just about any family in Fairfax County can wake up one morning to find as next-door neighbors a house full of emotionally disturbed teenagers.
Yesterday, the county Board of Supervisors, acting on citizens' complaints, took aim at existing zoning laws that define such a group of teenagers, supervised by rotating shifts of counselors, as a family.
Because they are legally a family, according to zoning administrator Gilbert R. Knowlton, neighbors have no right to stop them from moving into residential neighborhoods or even to be warned that they are coming.
In persuading the board to ask the county executive to come up with a zoning law change that would require public hearings and special-use permits for group homes, Supervisors Martha V. Pennino (D-Centreville) said, "The rights of the citizens of this county must be protected. They have to know what is going on."
Citizens in the Ravenwood Park section of the county, where homes are valued from $70,000 to more than $150,000, said they were not warned when six emotionally disturbed teenagers moved into a "therapeutic family home" in their neighborhood this spring.
They have appealed the zoning administrator's ruling about the definition of a family to the county Board of Zoning Appeals and complained to Supervisor Alan H. Magazine (D-Mason).
Other county residents according to supervisors at yesterday's board meeting , have complained about the supervision given the teen-agers and about the teen-agers' impact on other children in the county. Noise, traffic congestion and the youth of some counselors also have been cited.
There are 33 residential care homes in Fairfax providing community-based treatment for children and adults with problems including retardation, alcoholism and emotional ailments, according to the county's Office of Research and Statistics.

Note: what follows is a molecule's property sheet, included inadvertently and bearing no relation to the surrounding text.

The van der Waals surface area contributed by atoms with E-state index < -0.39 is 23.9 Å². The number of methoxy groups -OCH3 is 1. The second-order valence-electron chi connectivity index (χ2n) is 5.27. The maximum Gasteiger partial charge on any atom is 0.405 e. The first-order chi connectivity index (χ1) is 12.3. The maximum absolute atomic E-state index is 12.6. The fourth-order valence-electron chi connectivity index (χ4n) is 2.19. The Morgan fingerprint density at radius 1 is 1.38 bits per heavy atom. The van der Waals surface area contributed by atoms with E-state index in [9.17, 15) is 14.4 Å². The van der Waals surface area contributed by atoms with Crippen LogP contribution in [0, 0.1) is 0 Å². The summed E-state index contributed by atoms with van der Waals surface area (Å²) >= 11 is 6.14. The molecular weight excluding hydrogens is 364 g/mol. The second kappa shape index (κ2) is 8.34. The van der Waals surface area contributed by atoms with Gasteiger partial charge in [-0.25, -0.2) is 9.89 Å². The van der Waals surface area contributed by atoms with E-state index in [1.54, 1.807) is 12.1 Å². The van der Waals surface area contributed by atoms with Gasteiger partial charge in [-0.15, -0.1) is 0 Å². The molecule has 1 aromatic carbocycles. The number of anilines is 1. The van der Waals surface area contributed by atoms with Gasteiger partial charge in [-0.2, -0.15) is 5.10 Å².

Three of these homes, with supervisors said have been the subjects of many complaints in the last two months, are run by Enviroments for Human Services, an Arlington firm that contracts with the county to take care of 20 emotionally disturbed children. The company runs the home in Ravenwood Park and two others in the Springfield area.
John Bryant, administrative director of EHS, says that community complaints about the homes are strikingly similar and adds, "Everyone says it is a wonderful program - in another neighborhood."
Btyant, who refused yesterday to comment on the board's request for a change in the zoning law, said 80 percent of the counselors in the houses have B.A. degrees in social science fields and that he has not received any recent complaints about the way the houses are run.
The number of group homes in Virginia has increased, according to state officials, since a law passed last year prohibited sending children outside the state without the specific approval of the state commissioner of welfare.
Supervisor Pennino said yesterday she thought the idea of community treatment for disturbed children was a sound one, but that it is "absolutely appalling" that these "profit-making" homes can come into a neighborhood without the knowledge or approval of the neighbors.
In other action, the board agreed to an ou-of-court settlement of a long-running dispute over maintenance of several roads in predominantly black communities.
Under the agreement, which still must be approved by U.S. District Court, the county has promised to upgrade some 32 substandard roads, known as "P-6 roads," in mostly black communities over the next 10 years at a cost of $1.5 million.
The agreement resulted from a law-suit filed against the county in 1971 by the Countywide Black Citizens Association and others claiming discrimination byVirginia and Fair ax in pro-communities.